ArcMap is able to align layers that have different coordinate systems. So transforming coordinate system is not the correct direction to fix problem. Before you start trying to fix the problem, it is important to understand the following concepts
Coordinate system and Projection: the term coordinate system refers to the coordinates expressed in decimal degrees (i.e., geographic coordinate system) or the coordinates expressed in meters or feet (i.e., projected coordinate system). The term projection is an older term that is also used, but it is not as precise
Native coordinate system: all GIS data are collected, created or derived in a coordinate system which is called the native coordinate system. The native coordinate system is either stored in the data or recorded somewhere else (e.g., metadata, document or device such as GPS).
Define coordinate system: The coordinate system information, such as projection parameters, datum and spheroid, needs to be recorded for the layers such that ArcGIS can recognize the layers’ coordinate systems. The process of recording coordinate system using ArcGIS tool or other tools is called defining coordinate system.
On-the-fly projection: ArcGIS can display layer stored in one coordinate system as if it were in another coordinate system. This is called on-the-fly projection. ArcGIS automatically integrates layers whose coordinate systems are well defined by projecting your data on the fly for visualizing, mapping, analysis, and so forth. Therefore, the layers’ coordinate systems need not be the same to align in ArcMap. The on-the-fly projection is used for display and query purposes only; the actual data is not altered.
Data frame coordinate system: to display your data correctly, a data frame uses a coordinate system. This can be any coordinate system ArcGIS supports. Data frame’s coordinate system needs not be the same as that of the layers. On-the-fly projection, in fact, means that ArcMap projects all the layers to the data frame’s coordinate system.
Layers do not line up in ArcMap is because ArcMap is not able to project all layers on the fly correctly. The reasons for this might be
one or more layers have incorrectly defined coordinate system
Check the data frame coordinate system. When ArcMap is started with a new, empty map, the coordinate system for the default data frame is not defined. The first layer added to an empty data frame sets the coordinate system for the data frame. If the first layer has an undefined coordinate system, the data frame coordinate system is set to Unknown. The layers added subsequently will not be projected on the fly and will be displayed in its native coordinate system. Even if you removed the first layer from the table of content, the coordinate system of data frame is still set as undefined. You can define the coordinate system for data frame in two ways:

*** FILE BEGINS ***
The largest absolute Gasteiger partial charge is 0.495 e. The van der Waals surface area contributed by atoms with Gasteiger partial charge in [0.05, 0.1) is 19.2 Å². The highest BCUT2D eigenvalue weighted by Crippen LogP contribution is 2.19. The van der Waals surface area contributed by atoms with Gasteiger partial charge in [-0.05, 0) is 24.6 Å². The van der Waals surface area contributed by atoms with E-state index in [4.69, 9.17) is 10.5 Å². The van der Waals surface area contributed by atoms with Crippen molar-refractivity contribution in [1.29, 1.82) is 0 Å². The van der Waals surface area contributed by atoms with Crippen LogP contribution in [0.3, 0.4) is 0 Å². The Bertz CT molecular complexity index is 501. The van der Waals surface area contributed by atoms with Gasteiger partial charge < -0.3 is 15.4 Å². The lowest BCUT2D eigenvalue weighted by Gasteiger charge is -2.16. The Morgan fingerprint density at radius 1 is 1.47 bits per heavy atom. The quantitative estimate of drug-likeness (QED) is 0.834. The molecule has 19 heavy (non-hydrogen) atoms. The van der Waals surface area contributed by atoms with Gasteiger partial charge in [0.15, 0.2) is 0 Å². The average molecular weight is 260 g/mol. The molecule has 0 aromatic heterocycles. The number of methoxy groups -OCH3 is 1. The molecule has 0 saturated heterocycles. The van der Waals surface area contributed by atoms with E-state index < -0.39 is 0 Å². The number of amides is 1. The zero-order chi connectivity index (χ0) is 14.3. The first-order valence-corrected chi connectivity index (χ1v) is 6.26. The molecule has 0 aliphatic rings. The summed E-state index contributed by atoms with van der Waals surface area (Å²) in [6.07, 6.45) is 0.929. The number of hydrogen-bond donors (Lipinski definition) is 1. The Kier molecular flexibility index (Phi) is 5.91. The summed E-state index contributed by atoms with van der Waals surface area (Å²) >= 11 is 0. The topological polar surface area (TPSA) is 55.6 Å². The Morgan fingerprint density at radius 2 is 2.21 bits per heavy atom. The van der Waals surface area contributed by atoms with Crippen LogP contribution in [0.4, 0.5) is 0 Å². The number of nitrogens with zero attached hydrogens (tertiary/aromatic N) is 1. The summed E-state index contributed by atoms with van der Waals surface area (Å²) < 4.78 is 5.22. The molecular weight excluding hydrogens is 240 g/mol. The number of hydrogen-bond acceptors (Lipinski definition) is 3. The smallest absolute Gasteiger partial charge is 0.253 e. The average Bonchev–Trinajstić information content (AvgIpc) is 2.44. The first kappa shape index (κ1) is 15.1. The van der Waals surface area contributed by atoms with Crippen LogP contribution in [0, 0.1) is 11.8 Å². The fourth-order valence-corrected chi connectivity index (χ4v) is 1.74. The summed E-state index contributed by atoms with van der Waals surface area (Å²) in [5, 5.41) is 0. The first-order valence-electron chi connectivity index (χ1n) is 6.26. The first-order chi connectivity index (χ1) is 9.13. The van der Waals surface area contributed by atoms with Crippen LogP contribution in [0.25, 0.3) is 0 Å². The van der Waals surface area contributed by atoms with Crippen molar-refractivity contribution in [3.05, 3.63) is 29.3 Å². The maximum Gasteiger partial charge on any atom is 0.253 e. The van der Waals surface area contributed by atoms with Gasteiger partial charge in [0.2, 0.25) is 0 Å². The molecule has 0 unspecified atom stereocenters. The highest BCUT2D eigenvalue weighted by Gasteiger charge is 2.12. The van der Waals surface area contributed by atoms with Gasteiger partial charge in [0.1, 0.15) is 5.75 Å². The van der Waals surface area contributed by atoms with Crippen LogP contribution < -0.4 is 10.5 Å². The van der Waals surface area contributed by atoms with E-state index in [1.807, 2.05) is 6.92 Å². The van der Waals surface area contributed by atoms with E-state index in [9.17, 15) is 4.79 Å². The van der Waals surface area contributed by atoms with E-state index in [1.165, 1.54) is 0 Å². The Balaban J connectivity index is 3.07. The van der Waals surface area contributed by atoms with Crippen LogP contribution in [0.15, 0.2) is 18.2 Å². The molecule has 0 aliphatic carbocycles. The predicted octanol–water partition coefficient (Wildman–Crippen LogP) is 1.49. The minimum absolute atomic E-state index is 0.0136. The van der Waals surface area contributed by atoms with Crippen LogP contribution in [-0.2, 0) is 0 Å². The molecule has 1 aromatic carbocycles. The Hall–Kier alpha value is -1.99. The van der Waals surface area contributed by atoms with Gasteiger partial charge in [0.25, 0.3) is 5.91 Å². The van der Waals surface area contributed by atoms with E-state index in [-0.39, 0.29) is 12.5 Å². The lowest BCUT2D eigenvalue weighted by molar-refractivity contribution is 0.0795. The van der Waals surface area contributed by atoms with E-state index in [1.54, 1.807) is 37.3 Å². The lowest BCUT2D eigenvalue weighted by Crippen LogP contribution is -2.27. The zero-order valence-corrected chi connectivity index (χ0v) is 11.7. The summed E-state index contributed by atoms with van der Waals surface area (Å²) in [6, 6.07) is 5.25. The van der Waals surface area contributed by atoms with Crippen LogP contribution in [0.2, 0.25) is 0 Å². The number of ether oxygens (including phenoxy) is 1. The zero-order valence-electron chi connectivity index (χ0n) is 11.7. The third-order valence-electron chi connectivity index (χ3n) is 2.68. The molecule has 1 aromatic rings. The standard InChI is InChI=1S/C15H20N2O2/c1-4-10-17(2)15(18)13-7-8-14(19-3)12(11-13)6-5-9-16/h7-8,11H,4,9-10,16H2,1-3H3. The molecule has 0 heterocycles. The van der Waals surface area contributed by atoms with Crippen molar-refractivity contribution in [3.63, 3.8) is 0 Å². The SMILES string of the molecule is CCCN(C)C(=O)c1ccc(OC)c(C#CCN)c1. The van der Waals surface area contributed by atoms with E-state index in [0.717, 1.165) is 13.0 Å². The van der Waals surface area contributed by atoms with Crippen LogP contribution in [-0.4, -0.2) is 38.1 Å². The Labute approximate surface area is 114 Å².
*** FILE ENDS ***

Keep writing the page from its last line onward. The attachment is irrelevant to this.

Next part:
You can use the Data Frame Properties dialog box to set or change the coordinate system. If you change the data frame's coordinate system, all layers that have coordinate systems will be projected on the fly to the new coordinate system.
Start a new, empty data frame and add a layer with a defined coordinate system. ArcMap will automatically set the data frame's coordinate system to be the same as that of the layer. The layers added subsequently will be automatically projected to the data frame’s coordinate system as long as they have defined coordinate systems.
Check the layer coordinate systems. ArcMap will not project data on the fly if the coordinate system for the layer has not been defined. Therefore, you should check if all the layers have the defined coordinate systems. The methods to detect the unknown coordinate system include
In the table of content, right click the layer name, click properties, and click the Source tab in the Layer Properties dialog box. If the layer doesn't have a coordinate system defined, the coordinate system will be listed as Unknown on the dialog box as shown in Figure 2. In this case, you need to identify and define the coordinate systems for the layer.
If all layers have defined coordinate systems as shown in Figure 3 but the layers do not line up, one or more layers must have used wrong coordinate systems. You need to find the correct coordinate system (step 6) and modify the definition.
Identify unknown coordinate system for layers. Usually you can obtain the coordinate system information from the data source (metadata or GIS staff). In case you are not able to obtain the coordinate system information from the data source, ArcGIS 9.3 online help document Identifying an unknown coordinate system described the techniques to find the correct coordinate system. But the investigation process might be tedious.